Wednesday 3 April 2024

Saga Of A small Station (3)

The Fall And Rise if Dore And Totley

 1870  Midland Railway opened 
via Bradway Tunnel.
 1872  Dore and Totley opens

 1894  The Hope Valley line opens
(triangular junction)
 1901  Four tracks Dore to Sheffield

 1902  Four platforms at 
Dore and Totley
 1963  ??? Main line platfroms closed

  1969  Station became an 
instaffed halt

 1971  Renamed Dure
 1983  Main Line platforms demolished

 1985  Station & junction reducd 
to single track
 2008  Station re-renamed 
Dore and Totley

For a good few years the stopping service via the Hope Valley welcomed the dreaded Pacer.
At least, by then, the service did run through to Manchester. With the closure of the Woodhead line in 1981, an hourly fast service ran to Manchester and  many local trains ran between Sheffield and Chinley or New Mills only.

But let us roll on to today's service. There are now two "fast" trains an hour via the Hope Valley. 

Trans Pennine : Liverpool, Manchester, Sheffield, Doncaster, Cleethorpes.
Occasional commuter time trains call at Dore and Totley ...

... as shown on the map and in the timetable.

East Midlands Railway : Liverpool, Manchester, Sheffield, Nottingham, Norwich
Occasional commuter trains call at Dore and Totley ...
... and are shown on the timetable but NOT on the route diagram!
Fortunately for said commuters into Sheffield, 
Northern Trains ...
... offers a composite timetable and better trains for their own schedules.
There is a slightly less understandable map!
But whoever is in charge of the UK's trains this week wants to be able to run THREE fast trains an hour via the Hope Valley - or they did before Covid.

So an umpteen zillion scheme is afoot (nearly complete!) to double the track through Dore and Totley.

Here is the section as was ...

... and here as planned.
There are pictures of the work on the track in progress ...
... nearly complete ...
... and the super whizzo lift-equipped footbridge.
It should all be very splendid.

Outside of this major change, fbb should point out some other improvements.

Protection from the weather was very very minimalist at de-staffed Dore and Totley, being a rather useless wooden hut.
But a stunning improvement has been a lavish (?) platform canopy ...
... affixed to the station building.

From being boarded up and very closed, the building has become a smart eatery ...
... with a fairly unpronounceable name. 
It has a limited main course menu ...
... which looks colourfully attractive! Yummy yummy!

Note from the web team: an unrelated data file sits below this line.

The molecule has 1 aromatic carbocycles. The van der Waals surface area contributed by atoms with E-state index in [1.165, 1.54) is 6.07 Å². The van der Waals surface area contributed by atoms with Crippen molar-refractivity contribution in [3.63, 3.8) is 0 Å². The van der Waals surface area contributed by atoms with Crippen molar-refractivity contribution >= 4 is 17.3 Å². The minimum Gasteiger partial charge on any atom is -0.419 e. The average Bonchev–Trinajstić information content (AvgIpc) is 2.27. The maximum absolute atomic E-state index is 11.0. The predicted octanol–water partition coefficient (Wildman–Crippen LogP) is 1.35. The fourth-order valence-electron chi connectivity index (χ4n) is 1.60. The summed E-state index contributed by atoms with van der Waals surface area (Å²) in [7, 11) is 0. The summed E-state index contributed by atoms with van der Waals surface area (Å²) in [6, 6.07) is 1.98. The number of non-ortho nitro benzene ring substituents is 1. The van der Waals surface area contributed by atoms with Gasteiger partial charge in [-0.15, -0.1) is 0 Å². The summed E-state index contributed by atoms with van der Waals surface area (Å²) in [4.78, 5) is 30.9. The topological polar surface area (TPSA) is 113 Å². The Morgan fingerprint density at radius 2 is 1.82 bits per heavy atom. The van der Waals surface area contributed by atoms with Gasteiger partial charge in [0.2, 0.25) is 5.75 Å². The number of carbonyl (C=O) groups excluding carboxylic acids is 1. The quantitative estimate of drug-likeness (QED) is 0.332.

But this little station has one more surprise. Thanks to the finances from Travel South Yorkshire, the station has a small Park and Ride facility ...
... which looked full when Streetview ambled past.

Dore and Totley is rapidly developing into a sophisticated small station! It would be good if the proposed third fast train per hour were to stop there. The stoppers do not make for an attractive route to Manchester.

Tomorrow we go to Glasgow.
Maty recognised the GARDENER (eventually) as the Risen Jesus. Unbelievable? Of course it is unbelievable if you limit your thinking to the restricted human world. But we are dealing with God whose abilities and technology are infinitely superior to those of man. With God all things are possible.

So when Jesus appears to his unbelieving ...
 ... a locked door is, of course, no problem.
He inspires them and tells tem to go out and tell others that the Good News of forgiveness of sin is indeed the answer. They are beginning t understand .,.
... at last!

Clue : mail or employment opportunity.

Meanwhile, on the road to Emmaus ...

 Ride Over The Clyde blog : Thurs 4th April 


  1. The 'new' station is a big improvement and has been very nicely implemented in Midland Railway colours; pity the lifts aren't yet working, but they should be soon. Unfortunately, there is no immediate prospect of 3 fast trains per hour (or 4 as originally envisaged) due to Manchester Piccadilly being unable to accommodate them, until new through platforms are built there it seems - a distant prospect. The main gain is better reliability of the timetable, with trains in one direction no longer liable to hold up those in the opposite direction, and less likelihood of slow goods trains impeding passenger services along the Hope Valley.

  2. The Chesterfield line platforms at D and T closed in January 1967 when the Sheffield-Derby and Nottingham local servcie was withdrawn.

  3. "...with a fairly unpronounceable name" - you share reams of untranslated French every fourth blog but a simple name you deem problematic because it's... Asian? Is that a bit too foreign?